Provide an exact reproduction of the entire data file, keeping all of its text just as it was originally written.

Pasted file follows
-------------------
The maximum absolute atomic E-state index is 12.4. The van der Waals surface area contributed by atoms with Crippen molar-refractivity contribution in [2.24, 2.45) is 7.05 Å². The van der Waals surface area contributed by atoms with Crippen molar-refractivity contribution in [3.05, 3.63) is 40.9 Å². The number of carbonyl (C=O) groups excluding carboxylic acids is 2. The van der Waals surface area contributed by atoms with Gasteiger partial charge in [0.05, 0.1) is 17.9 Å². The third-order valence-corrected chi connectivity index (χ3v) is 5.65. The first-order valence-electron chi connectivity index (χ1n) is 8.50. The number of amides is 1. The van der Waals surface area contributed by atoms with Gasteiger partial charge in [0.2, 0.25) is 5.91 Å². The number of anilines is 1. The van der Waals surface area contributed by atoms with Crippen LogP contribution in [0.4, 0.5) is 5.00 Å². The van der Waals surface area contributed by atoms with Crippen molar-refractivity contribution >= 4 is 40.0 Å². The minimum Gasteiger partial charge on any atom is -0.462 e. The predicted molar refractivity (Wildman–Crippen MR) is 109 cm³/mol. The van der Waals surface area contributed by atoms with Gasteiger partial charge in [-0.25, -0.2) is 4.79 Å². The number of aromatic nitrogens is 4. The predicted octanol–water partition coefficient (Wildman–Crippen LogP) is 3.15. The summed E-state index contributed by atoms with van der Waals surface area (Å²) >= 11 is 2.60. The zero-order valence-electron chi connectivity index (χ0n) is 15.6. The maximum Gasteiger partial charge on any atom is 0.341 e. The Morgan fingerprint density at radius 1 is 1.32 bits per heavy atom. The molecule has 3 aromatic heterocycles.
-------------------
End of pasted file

The maximum absolute atomic E-state index is 12.4. The van der Waals surface area contributed by atoms with Crippen molar-refractivity contribution in [2.24, 2.45) is 7.05 Å². The van der Waals surface area contributed by atoms with Crippen molar-refractivity contribution in [3.05, 3.63) is 40.9 Å². The number of carbonyl (C=O) groups excluding carboxylic acids is 2. The van der Waals surface area contributed by atoms with Gasteiger partial charge in [0.05, 0.1) is 17.9 Å². The third-order valence-corrected chi connectivity index (χ3v) is 5.65. The first-order valence-electron chi connectivity index (χ1n) is 8.50. The number of amides is 1. The van der Waals surface area contributed by atoms with Gasteiger partial charge in [0.2, 0.25) is 5.91 Å². The number of anilines is 1. The van der Waals surface area contributed by atoms with Crippen LogP contribution in [0.4, 0.5) is 5.00 Å². The van der Waals surface area contributed by atoms with Crippen molar-refractivity contribution >= 4 is 40.0 Å². The minimum Gasteiger partial charge on any atom is -0.462 e. The predicted molar refractivity (Wildman–Crippen MR) is 109 cm³/mol. The van der Waals surface area contributed by atoms with Gasteiger partial charge in [-0.25, -0.2) is 4.79 Å². The number of aromatic nitrogens is 4. The predicted octanol–water partition coefficient (Wildman–Crippen LogP) is 3.15. The summed E-state index contributed by atoms with van der Waals surface area (Å²) >= 11 is 2.60. The zero-order valence-electron chi connectivity index (χ0n) is 15.6. The maximum Gasteiger partial charge on any atom is 0.341 e. The Morgan fingerprint density at radius 1 is 1.32 bits per heavy atom. The molecule has 3 aromatic heterocycles.